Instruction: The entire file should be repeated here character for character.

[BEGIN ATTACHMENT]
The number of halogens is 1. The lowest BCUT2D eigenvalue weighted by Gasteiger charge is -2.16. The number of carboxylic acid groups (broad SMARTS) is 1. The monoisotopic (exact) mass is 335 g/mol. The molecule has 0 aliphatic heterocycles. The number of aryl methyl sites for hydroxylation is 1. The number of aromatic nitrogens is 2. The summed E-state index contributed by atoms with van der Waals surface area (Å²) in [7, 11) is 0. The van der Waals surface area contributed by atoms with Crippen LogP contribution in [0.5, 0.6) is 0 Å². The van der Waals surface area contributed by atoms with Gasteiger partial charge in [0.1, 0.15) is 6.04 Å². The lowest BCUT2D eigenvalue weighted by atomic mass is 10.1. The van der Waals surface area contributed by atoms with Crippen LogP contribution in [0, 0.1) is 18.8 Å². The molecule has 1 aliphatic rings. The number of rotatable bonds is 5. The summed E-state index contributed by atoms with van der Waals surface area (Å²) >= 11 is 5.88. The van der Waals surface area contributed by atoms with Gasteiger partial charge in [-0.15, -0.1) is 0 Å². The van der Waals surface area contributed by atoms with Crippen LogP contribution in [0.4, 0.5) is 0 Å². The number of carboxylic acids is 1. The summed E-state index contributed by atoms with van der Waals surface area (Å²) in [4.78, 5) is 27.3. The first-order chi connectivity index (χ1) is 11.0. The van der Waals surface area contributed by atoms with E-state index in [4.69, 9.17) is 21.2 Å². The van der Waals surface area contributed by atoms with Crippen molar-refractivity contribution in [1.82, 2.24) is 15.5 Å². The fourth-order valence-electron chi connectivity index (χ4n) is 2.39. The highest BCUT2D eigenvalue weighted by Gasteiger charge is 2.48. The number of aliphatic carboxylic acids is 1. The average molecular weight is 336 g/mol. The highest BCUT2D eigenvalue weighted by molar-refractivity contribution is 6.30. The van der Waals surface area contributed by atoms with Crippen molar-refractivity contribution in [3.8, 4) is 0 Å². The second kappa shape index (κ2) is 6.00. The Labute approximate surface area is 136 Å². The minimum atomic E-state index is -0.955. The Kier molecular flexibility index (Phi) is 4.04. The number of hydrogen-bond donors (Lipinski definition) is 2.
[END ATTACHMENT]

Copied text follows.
The number of halogens is 1. The lowest BCUT2D eigenvalue weighted by Gasteiger charge is -2.16. The number of carboxylic acid groups (broad SMARTS) is 1. The monoisotopic (exact) mass is 335 g/mol. The molecule has 0 aliphatic heterocycles. The number of aryl methyl sites for hydroxylation is 1. The number of aromatic nitrogens is 2. The summed E-state index contributed by atoms with van der Waals surface area (Å²) in [7, 11) is 0. The van der Waals surface area contributed by atoms with Crippen LogP contribution in [0.5, 0.6) is 0 Å². The van der Waals surface area contributed by atoms with Gasteiger partial charge in [0.1, 0.15) is 6.04 Å². The lowest BCUT2D eigenvalue weighted by atomic mass is 10.1. The van der Waals surface area contributed by atoms with Crippen LogP contribution in [0, 0.1) is 18.8 Å². The molecule has 1 aliphatic rings. The number of rotatable bonds is 5. The summed E-state index contributed by atoms with van der Waals surface area (Å²) >= 11 is 5.88. The van der Waals surface area contributed by atoms with Gasteiger partial charge in [-0.15, -0.1) is 0 Å². The van der Waals surface area contributed by atoms with Crippen LogP contribution in [0.4, 0.5) is 0 Å². The number of carboxylic acids is 1. The summed E-state index contributed by atoms with van der Waals surface area (Å²) in [4.78, 5) is 27.3. The first-order chi connectivity index (χ1) is 11.0. The van der Waals surface area contributed by atoms with E-state index in [4.69, 9.17) is 21.2 Å². The van der Waals surface area contributed by atoms with Crippen molar-refractivity contribution in [1.82, 2.24) is 15.5 Å². The fourth-order valence-electron chi connectivity index (χ4n) is 2.39. The highest BCUT2D eigenvalue weighted by Gasteiger charge is 2.48. The number of aliphatic carboxylic acids is 1. The average molecular weight is 336 g/mol. The highest BCUT2D eigenvalue weighted by molar-refractivity contribution is 6.30. The van der Waals surface area contributed by atoms with Crippen molar-refractivity contribution in [3.8, 4) is 0 Å². The second kappa shape index (κ2) is 6.00. The Labute approximate surface area is 136 Å². The minimum atomic E-state index is -0.955. The Kier molecular flexibility index (Phi) is 4.04. The number of hydrogen-bond donors (Lipinski definition) is 2.